Home prices in major U.S. cities rise at 12.1% annual rate in April

NEW YORK (CNNMoney) -- The rise in home prices continued to accelerate in April, but a jump in mortgage rates could soon put the brakes on prices.

The S&P/Case-Shiller home price index was up 12.1% in April, compared to a year ago, in the 20 top real estate markets across the nation. That was the biggest annual jump in prices in seven years. Prices climbed 2.5% from March, posting the biggest one-month rise in the 12-year history of the index.

A drop in foreclosures, coupled with a tight supply of homes for sale and mortgage rates that hit record lows, have fueled the rebound in prices over the last 11 months.

But the 30-year mortgage rate has risen to nearly 4%, up from 3.35% at the start of May. While that is still low by historical standards, it's trimmed about $12,000 off of an average buyer's purchasing power. Mortgage rates began to climb in May, after April's sharp jump in home prices was recorded.

"Home value appreciation in some of these areas will have to slow down, or potentially fall, as higher prices are no longer masked by rock-bottom mortgage rates," said Stan Humphries, chief economist of home price tracker Zillow.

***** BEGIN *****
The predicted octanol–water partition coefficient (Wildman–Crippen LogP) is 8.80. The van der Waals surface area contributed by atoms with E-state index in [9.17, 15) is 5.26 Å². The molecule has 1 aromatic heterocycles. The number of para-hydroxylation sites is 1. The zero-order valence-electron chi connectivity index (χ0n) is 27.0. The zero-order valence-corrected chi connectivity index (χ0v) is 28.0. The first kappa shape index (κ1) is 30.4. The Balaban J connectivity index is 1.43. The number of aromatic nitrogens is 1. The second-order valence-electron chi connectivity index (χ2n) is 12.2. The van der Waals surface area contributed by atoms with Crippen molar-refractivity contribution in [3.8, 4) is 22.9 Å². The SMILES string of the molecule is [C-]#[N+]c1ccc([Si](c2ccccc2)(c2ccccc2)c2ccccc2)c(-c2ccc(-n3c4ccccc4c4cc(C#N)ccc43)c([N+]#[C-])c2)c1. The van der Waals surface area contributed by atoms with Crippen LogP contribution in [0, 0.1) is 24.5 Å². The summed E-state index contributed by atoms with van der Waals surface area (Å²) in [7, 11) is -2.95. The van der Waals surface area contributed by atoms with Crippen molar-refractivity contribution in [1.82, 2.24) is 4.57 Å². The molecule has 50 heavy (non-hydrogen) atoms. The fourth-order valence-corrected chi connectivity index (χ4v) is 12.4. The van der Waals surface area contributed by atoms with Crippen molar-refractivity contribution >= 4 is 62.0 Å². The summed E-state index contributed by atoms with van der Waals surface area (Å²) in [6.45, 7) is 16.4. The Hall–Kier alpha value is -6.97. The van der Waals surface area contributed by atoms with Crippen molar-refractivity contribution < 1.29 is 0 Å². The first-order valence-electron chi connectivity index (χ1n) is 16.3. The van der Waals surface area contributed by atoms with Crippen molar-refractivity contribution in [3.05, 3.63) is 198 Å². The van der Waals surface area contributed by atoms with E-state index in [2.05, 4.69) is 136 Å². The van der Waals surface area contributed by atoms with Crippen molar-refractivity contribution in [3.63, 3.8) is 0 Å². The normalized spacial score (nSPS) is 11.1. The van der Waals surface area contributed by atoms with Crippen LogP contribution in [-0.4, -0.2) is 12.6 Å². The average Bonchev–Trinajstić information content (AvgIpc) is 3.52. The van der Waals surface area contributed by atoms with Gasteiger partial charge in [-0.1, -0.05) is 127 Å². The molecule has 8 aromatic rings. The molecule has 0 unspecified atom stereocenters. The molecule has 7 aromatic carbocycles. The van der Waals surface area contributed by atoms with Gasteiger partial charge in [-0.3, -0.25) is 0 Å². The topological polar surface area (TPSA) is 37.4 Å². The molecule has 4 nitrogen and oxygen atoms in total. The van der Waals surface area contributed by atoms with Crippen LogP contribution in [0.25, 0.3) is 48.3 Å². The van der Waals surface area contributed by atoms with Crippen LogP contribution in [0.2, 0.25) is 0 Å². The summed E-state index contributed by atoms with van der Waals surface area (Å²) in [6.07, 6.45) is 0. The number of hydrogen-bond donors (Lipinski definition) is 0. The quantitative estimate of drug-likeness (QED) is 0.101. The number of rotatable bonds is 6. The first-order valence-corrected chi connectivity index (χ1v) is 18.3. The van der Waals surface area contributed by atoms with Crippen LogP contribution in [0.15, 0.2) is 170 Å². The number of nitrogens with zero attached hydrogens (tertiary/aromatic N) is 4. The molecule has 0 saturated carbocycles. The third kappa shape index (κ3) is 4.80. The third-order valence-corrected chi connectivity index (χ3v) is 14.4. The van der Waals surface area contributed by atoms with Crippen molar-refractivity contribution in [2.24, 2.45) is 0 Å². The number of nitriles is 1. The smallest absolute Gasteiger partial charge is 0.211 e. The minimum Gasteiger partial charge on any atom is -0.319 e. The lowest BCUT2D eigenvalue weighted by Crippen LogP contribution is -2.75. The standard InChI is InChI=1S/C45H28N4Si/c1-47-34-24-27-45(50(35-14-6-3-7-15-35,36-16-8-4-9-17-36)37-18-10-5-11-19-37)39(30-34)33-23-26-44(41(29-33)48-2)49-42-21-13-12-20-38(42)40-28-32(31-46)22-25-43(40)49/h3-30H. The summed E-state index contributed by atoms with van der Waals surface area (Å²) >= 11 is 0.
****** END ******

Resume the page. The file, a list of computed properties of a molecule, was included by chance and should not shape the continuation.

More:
Indeed, the rapid rise in home prices that's fueling the housing recovery could actually help derail it, as it makes purchases more difficult for potential buyers. Even the National Association of Realtors warned last week that "home price growth is too fast," and said that the market needs significantly more home building and better access to credit for buyers.

"In general, the national housing recovery is strong and sustainable, but pockets of volatility will emerge," said Humphries. "Buyers expecting home values to continue rising at this pace indefinitely may be in for a shock."

The government will issue a report on new home sales later Tuesday morning, and economists surveyed by Briefing.com expect to see another rise in the pace of new home sales.